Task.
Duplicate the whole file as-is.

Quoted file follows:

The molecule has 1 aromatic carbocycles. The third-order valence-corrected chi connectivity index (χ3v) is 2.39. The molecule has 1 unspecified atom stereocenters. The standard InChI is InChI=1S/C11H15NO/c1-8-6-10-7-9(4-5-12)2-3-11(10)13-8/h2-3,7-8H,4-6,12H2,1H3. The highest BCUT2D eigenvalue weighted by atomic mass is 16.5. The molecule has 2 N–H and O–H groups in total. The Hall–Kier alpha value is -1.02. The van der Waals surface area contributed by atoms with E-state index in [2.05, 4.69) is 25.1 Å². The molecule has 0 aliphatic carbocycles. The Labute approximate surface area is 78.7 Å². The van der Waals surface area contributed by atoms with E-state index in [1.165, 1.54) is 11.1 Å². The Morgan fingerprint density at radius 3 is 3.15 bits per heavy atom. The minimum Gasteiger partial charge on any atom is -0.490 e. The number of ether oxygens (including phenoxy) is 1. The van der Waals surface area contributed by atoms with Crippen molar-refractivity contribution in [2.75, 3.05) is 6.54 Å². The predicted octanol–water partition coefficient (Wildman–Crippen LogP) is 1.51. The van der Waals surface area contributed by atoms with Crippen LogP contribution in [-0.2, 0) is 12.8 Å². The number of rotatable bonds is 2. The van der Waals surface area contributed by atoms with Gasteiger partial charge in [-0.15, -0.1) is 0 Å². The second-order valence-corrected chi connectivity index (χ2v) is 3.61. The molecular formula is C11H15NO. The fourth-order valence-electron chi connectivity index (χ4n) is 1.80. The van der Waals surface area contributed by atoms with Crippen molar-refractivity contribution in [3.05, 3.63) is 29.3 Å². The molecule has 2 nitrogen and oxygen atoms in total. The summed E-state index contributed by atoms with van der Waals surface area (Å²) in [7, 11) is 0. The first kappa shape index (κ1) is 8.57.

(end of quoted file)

The molecule has 1 aromatic carbocycles. The third-order valence-corrected chi connectivity index (χ3v) is 2.39. The molecule has 1 unspecified atom stereocenters. The standard InChI is InChI=1S/C11H15NO/c1-8-6-10-7-9(4-5-12)2-3-11(10)13-8/h2-3,7-8H,4-6,12H2,1H3. The highest BCUT2D eigenvalue weighted by atomic mass is 16.5. The molecule has 2 N–H and O–H groups in total. The Hall–Kier alpha value is -1.02. The van der Waals surface area contributed by atoms with E-state index in [2.05, 4.69) is 25.1 Å². The molecule has 0 aliphatic carbocycles. The Labute approximate surface area is 78.7 Å². The van der Waals surface area contributed by atoms with E-state index in [1.165, 1.54) is 11.1 Å². The Morgan fingerprint density at radius 3 is 3.15 bits per heavy atom. The minimum Gasteiger partial charge on any atom is -0.490 e. The number of ether oxygens (including phenoxy) is 1. The van der Waals surface area contributed by atoms with Crippen molar-refractivity contribution in [2.75, 3.05) is 6.54 Å². The predicted octanol–water partition coefficient (Wildman–Crippen LogP) is 1.51. The van der Waals surface area contributed by atoms with Crippen LogP contribution in [-0.2, 0) is 12.8 Å². The number of rotatable bonds is 2. The van der Waals surface area contributed by atoms with Gasteiger partial charge in [-0.15, -0.1) is 0 Å². The second-order valence-corrected chi connectivity index (χ2v) is 3.61. The molecular formula is C11H15NO. The fourth-order valence-electron chi connectivity index (χ4n) is 1.80. The van der Waals surface area contributed by atoms with Crippen molar-refractivity contribution in [3.05, 3.63) is 29.3 Å². The molecule has 2 nitrogen and oxygen atoms in total. The summed E-state index contributed by atoms with van der Waals surface area (Å²) in [7, 11) is 0. The first kappa shape index (κ1) is 8.57.